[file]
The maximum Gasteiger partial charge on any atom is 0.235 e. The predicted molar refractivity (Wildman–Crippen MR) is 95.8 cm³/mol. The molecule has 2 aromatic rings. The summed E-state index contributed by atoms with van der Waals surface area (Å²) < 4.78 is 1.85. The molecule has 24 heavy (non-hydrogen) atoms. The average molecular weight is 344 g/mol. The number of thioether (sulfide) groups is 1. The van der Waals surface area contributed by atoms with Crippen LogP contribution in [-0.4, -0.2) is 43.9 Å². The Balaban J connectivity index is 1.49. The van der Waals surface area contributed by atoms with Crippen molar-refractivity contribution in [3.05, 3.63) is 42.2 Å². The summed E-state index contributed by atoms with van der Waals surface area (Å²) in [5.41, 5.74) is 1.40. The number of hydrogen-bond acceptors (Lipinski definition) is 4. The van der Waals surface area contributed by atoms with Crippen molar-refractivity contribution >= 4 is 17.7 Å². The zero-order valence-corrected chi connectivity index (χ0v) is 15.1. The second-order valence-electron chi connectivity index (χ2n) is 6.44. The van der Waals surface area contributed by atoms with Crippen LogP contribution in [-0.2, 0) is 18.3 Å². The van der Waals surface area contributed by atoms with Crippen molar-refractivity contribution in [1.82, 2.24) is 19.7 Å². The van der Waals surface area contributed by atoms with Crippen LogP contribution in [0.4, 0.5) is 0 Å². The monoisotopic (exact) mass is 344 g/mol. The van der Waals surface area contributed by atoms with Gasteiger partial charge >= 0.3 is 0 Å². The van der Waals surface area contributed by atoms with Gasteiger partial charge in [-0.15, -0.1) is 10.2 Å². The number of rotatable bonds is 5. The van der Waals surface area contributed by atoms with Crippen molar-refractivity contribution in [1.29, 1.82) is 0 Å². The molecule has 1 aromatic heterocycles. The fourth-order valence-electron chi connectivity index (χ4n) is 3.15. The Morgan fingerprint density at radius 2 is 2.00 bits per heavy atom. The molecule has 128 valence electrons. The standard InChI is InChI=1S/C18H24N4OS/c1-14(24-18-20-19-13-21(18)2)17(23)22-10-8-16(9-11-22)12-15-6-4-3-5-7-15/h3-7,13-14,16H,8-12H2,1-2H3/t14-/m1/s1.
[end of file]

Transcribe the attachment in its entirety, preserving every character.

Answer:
The maximum Gasteiger partial charge on any atom is 0.235 e. The predicted molar refractivity (Wildman–Crippen MR) is 95.8 cm³/mol. The molecule has 2 aromatic rings. The summed E-state index contributed by atoms with van der Waals surface area (Å²) < 4.78 is 1.85. The molecule has 24 heavy (non-hydrogen) atoms. The average molecular weight is 344 g/mol. The number of thioether (sulfide) groups is 1. The van der Waals surface area contributed by atoms with Crippen LogP contribution in [-0.4, -0.2) is 43.9 Å². The Balaban J connectivity index is 1.49. The van der Waals surface area contributed by atoms with Crippen molar-refractivity contribution in [3.05, 3.63) is 42.2 Å². The summed E-state index contributed by atoms with van der Waals surface area (Å²) in [5.41, 5.74) is 1.40. The number of hydrogen-bond acceptors (Lipinski definition) is 4. The van der Waals surface area contributed by atoms with Crippen molar-refractivity contribution >= 4 is 17.7 Å². The zero-order valence-corrected chi connectivity index (χ0v) is 15.1. The second-order valence-electron chi connectivity index (χ2n) is 6.44. The van der Waals surface area contributed by atoms with Crippen LogP contribution in [-0.2, 0) is 18.3 Å². The van der Waals surface area contributed by atoms with Crippen molar-refractivity contribution in [1.82, 2.24) is 19.7 Å². The van der Waals surface area contributed by atoms with Crippen LogP contribution in [0.4, 0.5) is 0 Å². The monoisotopic (exact) mass is 344 g/mol. The van der Waals surface area contributed by atoms with Gasteiger partial charge >= 0.3 is 0 Å². The van der Waals surface area contributed by atoms with Gasteiger partial charge in [-0.15, -0.1) is 10.2 Å². The number of rotatable bonds is 5. The van der Waals surface area contributed by atoms with Crippen molar-refractivity contribution in [1.29, 1.82) is 0 Å². The molecule has 1 aromatic heterocycles. The fourth-order valence-electron chi connectivity index (χ4n) is 3.15. The Morgan fingerprint density at radius 2 is 2.00 bits per heavy atom. The molecule has 128 valence electrons. The standard InChI is InChI=1S/C18H24N4OS/c1-14(24-18-20-19-13-21(18)2)17(23)22-10-8-16(9-11-22)12-15-6-4-3-5-7-15/h3-7,13-14,16H,8-12H2,1-2H3/t14-/m1/s1.